Dr. Boreham’s Crucible: Telix Pharmaceuticals

Small caps | 12:01

Telix Pharmaceuticals’ prostate cancer imaging product, Illucix, is quickly taking over the US, but company management has (much) loftier ambitions.

ASX Code: ((TLX))

Market cap: $2.02 billion

Shares issued: 312,916,341

Managing Director: Dr. Christian Behrenbruch

Board: Kevin McCann (Chair), Dr Behrenbruch, Dr Andreas Kluge (co-founder), Dr Mark Nelson, Oliver Buck, Jann Skinner, Tiffany Olson

Financials (six months to June 30, 2022): revenue of $24.05 million (up $21.1 million), loss of -$70.6 million (up 111%), cash of $122.6 million

Main shareholders: Gnosis Verwaltungsgesellschaft (Dr Kluge) 7.39%, Elk River Holdings (Dr Behrenbruch) 7.2%, Grand Decade (China Grand Pharmaceuticals)* 3.49%

* Last week, China Grand sold 10 million shares, or 47.7% of its stake

By Tim Borham

For those unfamiliar with nuclear medicine – and we’d hazard to assume that’s 99.9999% of the (recurring) population – one isotope looks pretty similar to the other.

Cancer radiation therapy dates back more than a century, and English radiation therapist Frederick Soddy “discovered” isotopes – radioactive versions of an element – in 1913.

So, to the layman, it seems baffling that Telix Pharmaceuticals has made such a splash in the US market with a new isotope for prostate imaging, called Illuccix.

In its infancy since approval, Illuccix sells its pants, even though there is an established competitor in the market and another in sight.

Efficiency improvements aside, Telix chief and co-founder Dr. Chris Behrenbruch says it’s more convenient access to short-lived, invisible rays.

While rival isotopes are produced in expensive cyclotrons, Telixes can be generated in any of the approximately 150 “nuclear pharmacies” scattered across the United States (including hospitals and cancer centers).

“You do it when you need to,” says Dr. Behrenbruch.

“[Fast food outlet] The metro is successful because it is on every street corner. We’re on every corner, which is really important when you’re talking about a product with a few hours of street life.

Either way, Illuccix grabbed a foot market share, having only launched in the US in early May.

Telix is ​​now targeting wider geographic areas, as well as its tracking isotope to detect kidney cancer.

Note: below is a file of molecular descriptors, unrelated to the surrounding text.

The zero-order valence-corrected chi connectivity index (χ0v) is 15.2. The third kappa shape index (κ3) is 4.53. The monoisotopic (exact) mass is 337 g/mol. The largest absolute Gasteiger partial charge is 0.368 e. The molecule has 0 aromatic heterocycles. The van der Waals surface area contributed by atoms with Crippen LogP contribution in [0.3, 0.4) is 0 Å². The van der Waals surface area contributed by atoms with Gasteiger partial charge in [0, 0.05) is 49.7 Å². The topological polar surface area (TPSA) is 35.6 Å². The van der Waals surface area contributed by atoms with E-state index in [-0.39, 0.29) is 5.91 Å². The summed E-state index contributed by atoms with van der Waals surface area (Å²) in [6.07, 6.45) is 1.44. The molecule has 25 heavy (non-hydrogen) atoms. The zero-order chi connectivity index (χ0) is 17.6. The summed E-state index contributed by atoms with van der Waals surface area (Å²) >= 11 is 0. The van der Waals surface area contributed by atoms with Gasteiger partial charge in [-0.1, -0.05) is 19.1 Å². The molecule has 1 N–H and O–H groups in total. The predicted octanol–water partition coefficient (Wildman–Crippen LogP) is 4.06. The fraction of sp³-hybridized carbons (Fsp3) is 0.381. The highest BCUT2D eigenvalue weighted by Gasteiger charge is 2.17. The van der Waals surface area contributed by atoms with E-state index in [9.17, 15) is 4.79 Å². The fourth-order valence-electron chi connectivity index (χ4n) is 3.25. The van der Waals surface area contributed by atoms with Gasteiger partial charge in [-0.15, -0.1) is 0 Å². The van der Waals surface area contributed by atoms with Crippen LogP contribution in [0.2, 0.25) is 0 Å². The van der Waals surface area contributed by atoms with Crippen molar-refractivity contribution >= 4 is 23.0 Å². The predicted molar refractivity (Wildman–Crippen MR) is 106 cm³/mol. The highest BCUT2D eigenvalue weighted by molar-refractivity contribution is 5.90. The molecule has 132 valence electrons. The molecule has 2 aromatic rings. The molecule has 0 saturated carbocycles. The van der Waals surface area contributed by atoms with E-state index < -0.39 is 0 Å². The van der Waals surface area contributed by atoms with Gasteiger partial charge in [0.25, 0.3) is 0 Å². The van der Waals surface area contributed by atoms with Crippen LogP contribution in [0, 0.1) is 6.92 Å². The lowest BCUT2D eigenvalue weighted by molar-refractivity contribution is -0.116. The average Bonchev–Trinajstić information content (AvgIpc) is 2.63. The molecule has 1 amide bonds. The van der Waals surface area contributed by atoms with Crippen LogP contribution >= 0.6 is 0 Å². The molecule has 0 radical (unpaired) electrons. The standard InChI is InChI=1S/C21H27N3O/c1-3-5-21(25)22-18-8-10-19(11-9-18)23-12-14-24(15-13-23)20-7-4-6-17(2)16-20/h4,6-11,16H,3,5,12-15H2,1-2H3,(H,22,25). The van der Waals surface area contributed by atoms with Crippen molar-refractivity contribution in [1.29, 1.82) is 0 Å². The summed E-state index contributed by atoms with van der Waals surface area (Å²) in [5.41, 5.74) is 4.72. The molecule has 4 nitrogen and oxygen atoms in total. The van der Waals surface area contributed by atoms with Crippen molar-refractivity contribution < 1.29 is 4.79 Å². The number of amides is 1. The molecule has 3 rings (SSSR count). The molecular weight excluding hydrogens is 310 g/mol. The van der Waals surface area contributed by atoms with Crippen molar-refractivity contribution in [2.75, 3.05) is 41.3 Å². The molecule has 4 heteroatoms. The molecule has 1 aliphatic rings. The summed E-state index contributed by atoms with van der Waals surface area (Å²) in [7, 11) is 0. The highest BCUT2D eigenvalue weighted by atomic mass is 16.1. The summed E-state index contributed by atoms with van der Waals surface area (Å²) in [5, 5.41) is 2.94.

Beyond that, Telix is ​​developing therapeutics – as opposed to diagnostics – and is confident of having a treatment for glioblastoma on the market in about three years.

Story

Telix develops both imaging therapies (diagnostics) and cancers on its Molecular Targeted Radiation (MTR) platform.

A relatively new discipline, targeted molecular radiation makes it possible to deliver radioactive isotopes to biological targets expressed by cancers. As a result, healthy cells are not irradiated during the process.

Telix was founded in November 2015 by Dr. Behrenbruch and Dr. Andreas Kluge.

Telix went public in November 2017 after raising $50 million at 65 cents each. Dr. Kluge founded the Dresden-based radiopharmaceutical company Therapeia, which was acquired by Telix for nominal cash and the assumption of approximately $1 million in debt.

Dr. Behrenbruch was also executive director of Factor Therapeutics, which is now known as Dominion Minerals and fossils for lime and lithium in the United States.

‘Nuff said.

He also served on the board of Amplia Therapeutics.

Chief Commercial Officer Dr David Cade joined Telix in October 2019, having served as Chief Medical Officer at Cochlear. Prior to that, he held senior positions at the targeted radiation therapy house Sirtex Medical.

Based in Melbourne, Dr Behrenbruch has led US operations for several months, but hopes to return to normal duties after the company recently appointed a “cute” new chief for the Americas, Kevin Richardson.

Doing it big in the United States…

Telix’s watershed moment came in mid-December last year when the US Food and Drug Administration (FDA) approved Illuccix for prostate cancer imaging.

Australia’s Therapeutic Goods Administration (TGA) approved the product in early November, so we’d like to think the FDA bigwigs took inspiration from their colleagues down under.

Technically, Illuccix is ​​a preparation kit of gallium-68 gozetotide – more commonly known as PSMA-11 injection – for positron emission tomography (PET) scans.


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